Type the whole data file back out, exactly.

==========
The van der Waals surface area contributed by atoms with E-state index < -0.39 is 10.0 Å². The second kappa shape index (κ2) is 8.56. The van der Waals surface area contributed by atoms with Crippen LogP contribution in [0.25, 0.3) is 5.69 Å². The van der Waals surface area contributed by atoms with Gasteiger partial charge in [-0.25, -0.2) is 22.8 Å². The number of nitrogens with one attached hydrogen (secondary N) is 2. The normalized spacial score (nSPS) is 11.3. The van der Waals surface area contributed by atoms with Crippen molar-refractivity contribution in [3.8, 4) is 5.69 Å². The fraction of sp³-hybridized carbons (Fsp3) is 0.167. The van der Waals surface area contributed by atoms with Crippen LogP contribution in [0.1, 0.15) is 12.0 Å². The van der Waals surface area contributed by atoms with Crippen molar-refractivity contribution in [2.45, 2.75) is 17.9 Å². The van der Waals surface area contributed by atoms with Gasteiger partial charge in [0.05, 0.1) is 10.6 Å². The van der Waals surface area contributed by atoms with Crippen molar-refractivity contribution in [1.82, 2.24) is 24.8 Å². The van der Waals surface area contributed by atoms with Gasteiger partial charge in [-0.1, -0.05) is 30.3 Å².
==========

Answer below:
The van der Waals surface area contributed by atoms with E-state index < -0.39 is 10.0 Å². The second kappa shape index (κ2) is 8.56. The van der Waals surface area contributed by atoms with Crippen LogP contribution in [0.25, 0.3) is 5.69 Å². The van der Waals surface area contributed by atoms with Gasteiger partial charge in [-0.25, -0.2) is 22.8 Å². The number of nitrogens with one attached hydrogen (secondary N) is 2. The normalized spacial score (nSPS) is 11.3. The van der Waals surface area contributed by atoms with Crippen molar-refractivity contribution in [3.8, 4) is 5.69 Å². The fraction of sp³-hybridized carbons (Fsp3) is 0.167. The van der Waals surface area contributed by atoms with Crippen LogP contribution in [0.1, 0.15) is 12.0 Å². The van der Waals surface area contributed by atoms with Crippen molar-refractivity contribution in [2.45, 2.75) is 17.9 Å². The van der Waals surface area contributed by atoms with Gasteiger partial charge in [0.05, 0.1) is 10.6 Å². The van der Waals surface area contributed by atoms with Crippen molar-refractivity contribution in [1.82, 2.24) is 24.8 Å². The van der Waals surface area contributed by atoms with Gasteiger partial charge in [-0.1, -0.05) is 30.3 Å².